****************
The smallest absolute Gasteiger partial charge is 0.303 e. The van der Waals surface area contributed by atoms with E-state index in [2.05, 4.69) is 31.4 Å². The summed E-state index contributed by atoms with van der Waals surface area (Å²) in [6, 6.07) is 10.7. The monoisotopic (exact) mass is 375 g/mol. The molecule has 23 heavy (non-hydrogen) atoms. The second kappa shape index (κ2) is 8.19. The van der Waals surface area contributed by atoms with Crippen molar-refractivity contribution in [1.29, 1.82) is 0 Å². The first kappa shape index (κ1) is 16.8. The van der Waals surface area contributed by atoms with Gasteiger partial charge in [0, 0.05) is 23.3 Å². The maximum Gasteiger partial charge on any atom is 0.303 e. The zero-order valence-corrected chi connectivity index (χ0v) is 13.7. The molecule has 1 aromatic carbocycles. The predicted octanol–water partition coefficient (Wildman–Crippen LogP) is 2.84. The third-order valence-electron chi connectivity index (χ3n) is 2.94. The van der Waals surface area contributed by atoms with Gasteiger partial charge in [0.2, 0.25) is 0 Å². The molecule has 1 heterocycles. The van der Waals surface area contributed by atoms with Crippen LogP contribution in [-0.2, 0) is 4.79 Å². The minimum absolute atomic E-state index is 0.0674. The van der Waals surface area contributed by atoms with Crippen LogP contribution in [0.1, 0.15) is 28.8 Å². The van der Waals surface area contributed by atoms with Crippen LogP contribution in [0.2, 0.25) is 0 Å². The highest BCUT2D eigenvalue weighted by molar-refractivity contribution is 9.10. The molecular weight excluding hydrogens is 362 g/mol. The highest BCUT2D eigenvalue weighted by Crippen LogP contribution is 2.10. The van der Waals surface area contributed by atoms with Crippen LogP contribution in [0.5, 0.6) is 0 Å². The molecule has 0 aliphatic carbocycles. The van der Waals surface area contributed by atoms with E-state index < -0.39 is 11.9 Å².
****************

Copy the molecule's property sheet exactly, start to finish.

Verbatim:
The smallest absolute Gasteiger partial charge is 0.303 e. The van der Waals surface area contributed by atoms with E-state index in [2.05, 4.69) is 31.4 Å². The summed E-state index contributed by atoms with van der Waals surface area (Å²) in [6, 6.07) is 10.7. The monoisotopic (exact) mass is 375 g/mol. The molecule has 23 heavy (non-hydrogen) atoms. The second kappa shape index (κ2) is 8.19. The van der Waals surface area contributed by atoms with Crippen molar-refractivity contribution in [1.29, 1.82) is 0 Å². The first kappa shape index (κ1) is 16.8. The van der Waals surface area contributed by atoms with Gasteiger partial charge in [0, 0.05) is 23.3 Å². The maximum Gasteiger partial charge on any atom is 0.303 e. The zero-order valence-corrected chi connectivity index (χ0v) is 13.7. The molecule has 1 aromatic carbocycles. The predicted octanol–water partition coefficient (Wildman–Crippen LogP) is 2.84. The third-order valence-electron chi connectivity index (χ3n) is 2.94. The van der Waals surface area contributed by atoms with Gasteiger partial charge in [0.2, 0.25) is 0 Å². The molecule has 1 heterocycles. The van der Waals surface area contributed by atoms with Crippen LogP contribution in [-0.2, 0) is 4.79 Å². The minimum absolute atomic E-state index is 0.0674. The van der Waals surface area contributed by atoms with Crippen LogP contribution in [0.1, 0.15) is 28.8 Å². The van der Waals surface area contributed by atoms with Crippen LogP contribution in [0.2, 0.25) is 0 Å². The highest BCUT2D eigenvalue weighted by molar-refractivity contribution is 9.10. The molecular weight excluding hydrogens is 362 g/mol. The highest BCUT2D eigenvalue weighted by Crippen LogP contribution is 2.10. The van der Waals surface area contributed by atoms with Crippen LogP contribution in [0.5, 0.6) is 0 Å². The molecule has 0 aliphatic carbocycles. The van der Waals surface area contributed by atoms with E-state index < -0.39 is 11.9 Å².